Hopefully , some of the hierloom varieties -even if slower to reseed--will still be worth propagating for Parker, just as they are for Gibson and others.[?]. The heirloom varities, afterall, become the measure of evolution. [?][|)][|)][|)]

« Last Edit: June 08, 2006, 12:06:27 AM by rt0412 »
 

Intelligent Design? Evolution?

Offline trap

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« Reply #23 on: June 08, 2006, 06:19:24 AM »
bill, sounds like the parable of the seeds!
 

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Offline uburoibob

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Intelligent Design? Evolution?
« Reply #24 on: June 08, 2006, 07:14:44 AM »
In my humble opinion, the whole idea of evolution vs intelligent design, as it applies to this advertising campaign, is not the strongest approach. For starters, it's not a direct tie-in to the visual. Nor is it going to really be a hot button issue that generates the kind of buzz that Parker is hoping for. It is too complex... trying to place a Parker guitar in a historical perspective is a stong enough image (as I have hopefully demonstrated - drawing more positive buzz with my Parkers in the hands of pivotal historical artists campaign that never ran than this idea, using the same sampling base). Trying to mold the ID vs Evo debate around it only serves to dilute the message, rather than enhance it. And ultimately, while any buzz can easily be reshaped with a few administrative explanations here, taking it to the public only serves to let people who see this debate as frivolous at best go past the ad with an eyeroll. Those in favor of ID will think that it's another hit, trying to minimize their belief. And those in favor of Evo will see it as another sensationalist push to shove a belief down their throats. Ultimately, both sides will turn the page without a benefit... and almost certainly without buzz. A negative/negative situation.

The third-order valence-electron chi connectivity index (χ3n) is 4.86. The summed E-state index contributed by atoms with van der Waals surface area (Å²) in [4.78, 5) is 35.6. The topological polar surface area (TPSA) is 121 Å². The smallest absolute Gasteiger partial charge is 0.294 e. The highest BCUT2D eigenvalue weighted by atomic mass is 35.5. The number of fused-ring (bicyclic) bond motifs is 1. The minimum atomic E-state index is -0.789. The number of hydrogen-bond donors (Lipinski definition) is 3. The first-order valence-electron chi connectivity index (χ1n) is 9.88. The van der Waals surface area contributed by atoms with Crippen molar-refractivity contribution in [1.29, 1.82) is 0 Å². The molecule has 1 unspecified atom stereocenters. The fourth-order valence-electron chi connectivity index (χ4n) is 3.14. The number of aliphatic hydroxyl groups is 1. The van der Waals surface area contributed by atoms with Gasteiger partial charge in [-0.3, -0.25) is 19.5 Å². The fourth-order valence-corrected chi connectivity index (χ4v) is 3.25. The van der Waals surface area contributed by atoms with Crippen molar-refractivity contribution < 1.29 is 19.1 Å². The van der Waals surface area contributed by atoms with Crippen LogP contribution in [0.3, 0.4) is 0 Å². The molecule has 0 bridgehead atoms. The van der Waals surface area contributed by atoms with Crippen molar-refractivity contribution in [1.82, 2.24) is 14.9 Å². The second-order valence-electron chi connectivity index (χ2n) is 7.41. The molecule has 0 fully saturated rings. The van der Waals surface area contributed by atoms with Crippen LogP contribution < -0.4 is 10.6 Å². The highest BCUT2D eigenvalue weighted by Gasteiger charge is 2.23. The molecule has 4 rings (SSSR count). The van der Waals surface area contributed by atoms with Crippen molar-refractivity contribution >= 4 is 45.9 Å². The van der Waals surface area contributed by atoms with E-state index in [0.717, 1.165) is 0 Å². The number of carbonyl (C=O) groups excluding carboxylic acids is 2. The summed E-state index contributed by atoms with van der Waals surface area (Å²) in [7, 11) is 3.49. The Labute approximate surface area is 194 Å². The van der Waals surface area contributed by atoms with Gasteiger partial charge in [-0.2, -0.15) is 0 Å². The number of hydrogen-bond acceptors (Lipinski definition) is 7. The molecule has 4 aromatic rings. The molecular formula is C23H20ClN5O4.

Sorry for being down on this, but I just think it's kind of weak.

Go the artists route (you have my blessing) and start a forum for the public to debate which of their favorite guitarists in history would have used Parker (it happened here exactly as it should). And of course it would come down to a discussion of which current artists should be using Parker... A positive/positive outcome!

I'd love to work with you on it, but if not, go for it. It's a stronger approach and it will hit a demographic you need - read the rich/pro thread...

Bob

2000 Parker Fly Artist Custom Hardtail  *  1999 Parker Fly Deluxe w/DiBurro Roland Mod Metallic Red  * 1998 Fly Classic in Transparent Dark Blue (thanks, Darren!) •  Now on a signature reduction program! Just the Flies, maam. *  www.rtmadvertising.com